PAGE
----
I missed this one a couple of days ago, but I just wanted to pay tribute to one of my all-time favorite character actors. I remember first seeing Lom when I was 5 years old in “The Return of the Pink Panther,” playing Peter Sellers’ Inspector Clouseau’s character’s long-suffering boss Chief Inspector Dreyfus. He was quite good in any number of movies he appeared in, but in addition to Dreyfus, my favorites are the original “Ladykillers” from 1955, his KGB spy in “Hopscotch” (1980) and as the kindly neurologist in David Cronenberg’s “The Dead Zone” (1983).
Here is one of my favorite Lom / Dreyfus scenes, from the opening of 1976’s “The Pink Panther Strikes Again.” Dreyfus is leaving a mental hospital after being driven mad by being Clouseau’s boss, but goes off the deep end again after running into Clouseau. This is a bit slapsticky (director Blake Edwards’s stock in trade), but it still brings a smile to my face.
An early cover of The Velvet Underground’s “Rock and Roll” by Mitch Ryder’s post Detroit Wheels’ project with the guitars and volume cranked up. Lou Reed famously said this version was superior to the Velvet’s version, which he confirmed by hiring the producer of this album (Bob Ezrin) for Reed’s 1973 album “Berlin” and guitarist Steve Hunter for his legendary “Rock and Roll Animal” tour.
Another gem from Reed’s late 1970s Arista Records period. This is the title song from his first album for Arista, 1976’s “Rock and Roll Heart.” Charming, heartfelt, and one of the best “I love rock and roll” songs of all time.
From Reed’s highly underrated album “The Bells” from 1979, comes this lovely homage to the Crystals and the Ronnettes, with a rollicking Phil Spector-ish saxophone and swinging beat carrying it along. Reed was really onto something with his late 1970s Arista-label recordings in binaural sound. They are truly a wonder to listen to even to this day.
The cultural success of 1984’s “This is Spinal Tap” unleashed not only several films, but an entire genre we now know, sometimes love, and sometimes loathe, called “mockumentary.” Some of the mockumentaries that have followed in “This is Spinal Tap”‘s wake have been good, some bad. “Fear of a Black Hat” is on the good end of things. Granted, it’s not a perfect movie and it’s very uneven, but it’s also quite funny, intelligent, and charming. And if you watch it more than once, it will definitely grow on you like many good comedies inevitably do. I remember reading about this in “Film Threat” magazine back in 1993 and when it hit one of my local theaters in the spring of 1994, I was intrigued enough to check it out. I think it was a test release, since it didn’t get national distribution until later that summer. I remember being one of two paying customers in the theater (and the showtime was a discounted matinee) and I remember liking it a lot. I saw it many months later when it came out on video and liked it even more. The attached trailer seems a little corny by today’s standards, but don’t let that dissuade you from checking it out. It’s a solid mockumentary. And trivia note: the beautiful female interviewer is Kasi Lemmons, director of the brilliant “Eve’s Bayou,” “The Caveman’s Valentine,” and “Talk to Me”. (Sorry, I have a bit of a crush on Ms. Lemmons)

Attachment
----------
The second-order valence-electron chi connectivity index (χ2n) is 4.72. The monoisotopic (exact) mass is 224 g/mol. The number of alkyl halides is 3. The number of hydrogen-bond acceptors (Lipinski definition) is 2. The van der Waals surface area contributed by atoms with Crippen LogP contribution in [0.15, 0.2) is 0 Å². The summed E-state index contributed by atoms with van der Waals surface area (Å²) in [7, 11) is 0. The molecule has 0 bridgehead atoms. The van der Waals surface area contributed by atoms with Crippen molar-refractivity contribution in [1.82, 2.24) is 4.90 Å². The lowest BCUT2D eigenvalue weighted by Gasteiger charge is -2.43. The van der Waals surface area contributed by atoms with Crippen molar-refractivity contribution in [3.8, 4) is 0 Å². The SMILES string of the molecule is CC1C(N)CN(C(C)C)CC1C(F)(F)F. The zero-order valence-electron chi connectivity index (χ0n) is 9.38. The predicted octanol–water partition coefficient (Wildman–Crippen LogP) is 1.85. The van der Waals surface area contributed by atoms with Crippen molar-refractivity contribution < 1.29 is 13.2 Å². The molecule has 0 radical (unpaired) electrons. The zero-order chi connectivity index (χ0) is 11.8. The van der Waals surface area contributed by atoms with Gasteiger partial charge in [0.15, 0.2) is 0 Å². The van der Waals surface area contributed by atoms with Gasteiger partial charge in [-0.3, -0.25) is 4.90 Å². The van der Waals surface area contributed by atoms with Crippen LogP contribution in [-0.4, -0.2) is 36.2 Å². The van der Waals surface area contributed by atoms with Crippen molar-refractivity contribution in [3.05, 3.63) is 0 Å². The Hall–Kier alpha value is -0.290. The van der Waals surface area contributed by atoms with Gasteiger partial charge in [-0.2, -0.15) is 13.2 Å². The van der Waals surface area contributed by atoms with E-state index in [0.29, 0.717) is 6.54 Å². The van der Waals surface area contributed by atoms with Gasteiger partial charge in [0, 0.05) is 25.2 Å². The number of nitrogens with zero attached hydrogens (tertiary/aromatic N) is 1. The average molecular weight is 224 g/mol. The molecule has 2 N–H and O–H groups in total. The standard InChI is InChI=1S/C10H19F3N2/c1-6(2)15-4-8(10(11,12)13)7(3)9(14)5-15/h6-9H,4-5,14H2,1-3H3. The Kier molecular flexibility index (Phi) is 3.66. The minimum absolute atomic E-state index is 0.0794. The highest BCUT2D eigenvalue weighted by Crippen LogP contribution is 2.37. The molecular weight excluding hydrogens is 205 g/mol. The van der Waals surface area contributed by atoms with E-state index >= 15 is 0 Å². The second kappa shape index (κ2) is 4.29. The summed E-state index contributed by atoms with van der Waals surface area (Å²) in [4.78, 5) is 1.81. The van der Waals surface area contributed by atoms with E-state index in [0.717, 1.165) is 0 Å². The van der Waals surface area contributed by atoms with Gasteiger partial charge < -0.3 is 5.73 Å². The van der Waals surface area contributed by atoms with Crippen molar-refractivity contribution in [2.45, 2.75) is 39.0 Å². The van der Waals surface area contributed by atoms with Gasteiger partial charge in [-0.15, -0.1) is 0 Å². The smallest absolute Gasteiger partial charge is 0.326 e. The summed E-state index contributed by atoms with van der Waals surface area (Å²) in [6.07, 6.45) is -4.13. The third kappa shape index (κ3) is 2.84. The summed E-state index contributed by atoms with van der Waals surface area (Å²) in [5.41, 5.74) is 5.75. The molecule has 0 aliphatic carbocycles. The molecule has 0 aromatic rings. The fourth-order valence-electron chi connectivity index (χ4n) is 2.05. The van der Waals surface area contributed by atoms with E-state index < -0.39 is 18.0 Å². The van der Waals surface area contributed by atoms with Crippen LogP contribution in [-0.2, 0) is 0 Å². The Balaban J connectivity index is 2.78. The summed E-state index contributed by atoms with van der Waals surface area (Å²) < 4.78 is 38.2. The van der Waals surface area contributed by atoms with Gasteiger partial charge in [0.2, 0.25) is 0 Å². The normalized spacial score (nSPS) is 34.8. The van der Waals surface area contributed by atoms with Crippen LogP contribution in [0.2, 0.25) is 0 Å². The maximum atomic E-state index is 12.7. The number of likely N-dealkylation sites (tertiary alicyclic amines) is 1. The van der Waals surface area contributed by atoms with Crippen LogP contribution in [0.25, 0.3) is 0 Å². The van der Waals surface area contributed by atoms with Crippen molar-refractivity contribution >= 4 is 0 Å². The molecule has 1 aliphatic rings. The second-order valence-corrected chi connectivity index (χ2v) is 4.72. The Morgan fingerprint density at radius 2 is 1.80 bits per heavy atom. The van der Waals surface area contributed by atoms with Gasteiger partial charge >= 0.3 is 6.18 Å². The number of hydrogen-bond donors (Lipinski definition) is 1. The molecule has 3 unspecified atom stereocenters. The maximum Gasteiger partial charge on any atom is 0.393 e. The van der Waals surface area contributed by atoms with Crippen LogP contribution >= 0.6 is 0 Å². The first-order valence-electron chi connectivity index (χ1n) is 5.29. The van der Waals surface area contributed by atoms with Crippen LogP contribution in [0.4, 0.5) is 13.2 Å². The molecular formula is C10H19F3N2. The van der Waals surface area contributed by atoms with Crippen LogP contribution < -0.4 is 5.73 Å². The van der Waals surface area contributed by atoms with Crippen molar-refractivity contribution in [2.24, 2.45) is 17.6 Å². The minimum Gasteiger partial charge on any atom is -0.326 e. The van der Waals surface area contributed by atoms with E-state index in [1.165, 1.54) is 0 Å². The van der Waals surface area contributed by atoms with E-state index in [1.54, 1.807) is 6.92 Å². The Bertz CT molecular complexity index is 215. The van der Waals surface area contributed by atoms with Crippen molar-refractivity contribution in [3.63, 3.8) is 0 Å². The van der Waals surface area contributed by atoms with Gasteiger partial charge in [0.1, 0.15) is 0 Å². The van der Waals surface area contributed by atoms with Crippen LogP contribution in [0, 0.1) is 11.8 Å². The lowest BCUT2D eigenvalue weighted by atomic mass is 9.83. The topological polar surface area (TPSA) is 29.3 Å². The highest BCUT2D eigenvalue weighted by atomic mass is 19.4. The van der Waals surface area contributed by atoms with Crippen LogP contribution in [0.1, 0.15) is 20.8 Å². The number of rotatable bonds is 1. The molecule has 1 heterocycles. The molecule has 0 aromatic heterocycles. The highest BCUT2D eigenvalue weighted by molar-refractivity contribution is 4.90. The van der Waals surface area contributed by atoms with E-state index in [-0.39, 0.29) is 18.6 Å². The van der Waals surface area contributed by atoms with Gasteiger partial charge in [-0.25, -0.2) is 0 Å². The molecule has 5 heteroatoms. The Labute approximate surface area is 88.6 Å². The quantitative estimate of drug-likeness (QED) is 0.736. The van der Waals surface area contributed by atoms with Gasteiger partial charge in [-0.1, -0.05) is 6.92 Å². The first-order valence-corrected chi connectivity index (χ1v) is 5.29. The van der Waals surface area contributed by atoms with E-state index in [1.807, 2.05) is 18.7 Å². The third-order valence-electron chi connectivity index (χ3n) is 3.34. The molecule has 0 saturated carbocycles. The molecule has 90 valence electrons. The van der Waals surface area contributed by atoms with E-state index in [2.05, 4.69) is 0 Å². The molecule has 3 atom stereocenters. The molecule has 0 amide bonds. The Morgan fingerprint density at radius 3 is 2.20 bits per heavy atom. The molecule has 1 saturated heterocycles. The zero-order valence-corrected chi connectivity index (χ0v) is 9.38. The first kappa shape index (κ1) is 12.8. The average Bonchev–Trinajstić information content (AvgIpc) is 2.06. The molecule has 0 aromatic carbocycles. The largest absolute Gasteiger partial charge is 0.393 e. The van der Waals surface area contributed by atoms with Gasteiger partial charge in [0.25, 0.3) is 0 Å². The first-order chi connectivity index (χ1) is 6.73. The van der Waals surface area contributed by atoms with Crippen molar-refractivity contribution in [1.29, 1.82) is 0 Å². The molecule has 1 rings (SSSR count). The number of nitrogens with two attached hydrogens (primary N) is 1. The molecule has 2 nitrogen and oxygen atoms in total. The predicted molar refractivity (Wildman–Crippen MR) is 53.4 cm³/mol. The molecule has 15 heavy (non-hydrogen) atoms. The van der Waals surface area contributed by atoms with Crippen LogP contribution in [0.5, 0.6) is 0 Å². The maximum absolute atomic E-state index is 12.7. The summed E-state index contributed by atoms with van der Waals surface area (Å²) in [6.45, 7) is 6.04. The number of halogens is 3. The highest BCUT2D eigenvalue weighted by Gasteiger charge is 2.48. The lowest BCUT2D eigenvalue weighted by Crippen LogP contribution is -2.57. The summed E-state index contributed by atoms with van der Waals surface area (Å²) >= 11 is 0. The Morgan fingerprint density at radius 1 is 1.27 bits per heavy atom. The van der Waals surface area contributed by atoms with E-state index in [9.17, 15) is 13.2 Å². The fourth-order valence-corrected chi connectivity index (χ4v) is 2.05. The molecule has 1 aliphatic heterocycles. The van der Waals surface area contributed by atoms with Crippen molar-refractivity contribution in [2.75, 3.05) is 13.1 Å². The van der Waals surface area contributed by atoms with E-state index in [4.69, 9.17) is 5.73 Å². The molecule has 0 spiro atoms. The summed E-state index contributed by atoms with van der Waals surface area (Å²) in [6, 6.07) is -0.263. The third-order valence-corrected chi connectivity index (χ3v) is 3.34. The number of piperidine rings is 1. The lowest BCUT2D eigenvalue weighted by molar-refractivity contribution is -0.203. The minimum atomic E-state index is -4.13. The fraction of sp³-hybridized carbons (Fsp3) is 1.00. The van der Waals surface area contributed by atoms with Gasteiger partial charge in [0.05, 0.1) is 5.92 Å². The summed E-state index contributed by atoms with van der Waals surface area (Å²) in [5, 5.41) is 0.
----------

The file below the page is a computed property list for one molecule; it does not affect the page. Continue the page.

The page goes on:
Cundieff popped up later on Michael Moore’s 1990s show “TV Nation” and has been involved with many great comedy TV shows, from”Chappelle’s Show” to “The Wanda Sykes Show.” Cundieff’s a very funny man. Let’s hope he gives us another feature soon.
I love loud, sharp percussion and heavy guitars. Wait until the full crush of guitars kicks in about 1:05 into the song It reminds me of the way the wall of guitars kicks in on Ian Hunter’s “Once Bitten, Twice Shy.” This song has the same beat as my daughter’s favorite schoolyard singalong “Lemonade, Crunchy Ice” and rocks just as hard. I have no idea what the video has to do with the song, since the song never mentions customized Volkswagens.
Probably the funniest thing I’ve seen on SNL in years. Really dumb people who think they’re smart is always one of my favorite comedic genres. However, Cecily Strong positively nails it, from the deliberate, thick-tongued way of speaking to the distracted mannerisms to the strongly held convictions about concepts she has no clue about. Positively brilliant.
OK, I realize I may be raked over the coals for this by the true believers of the church of Iggy, but I think this is a really good cover of Iggy Pop’s “Success” done with a swinging Gary Glitter-esque beat. From the Durannie’s hit or miss covers album “Thank You” from the 1990s.
For a brief period during the early – mid 2000s, lo-fi garage punk seemed like the “the next big thing.” While the genre had been around for years, the White Stripes brought it to the mainstream and achieved huge commercial success, surprisingly with little-to-no commercial polish present. Seriously, those White Stripes recordings from that period sound like they came directly from the Crypt Records catalog. The Hives (from Sweden) were another band from that period everyone expected to be big and while they achieved some recognition, it wasn’t on the level of the Stripes. Still, their music was truly wonderfully grungy stuff. 10 years later, this still packs a punch. And it’s nice to see they’re carrying on the fine Swedish pop band tradition by wearing matching suits.
Easily the coolest song I’ve heard in the past month, this cover of an old 1930s tune (famously covered by Louis Armstrong, Louis Prima, and Cab Calloway) filtered through some wonderfully minimalistic punk blues.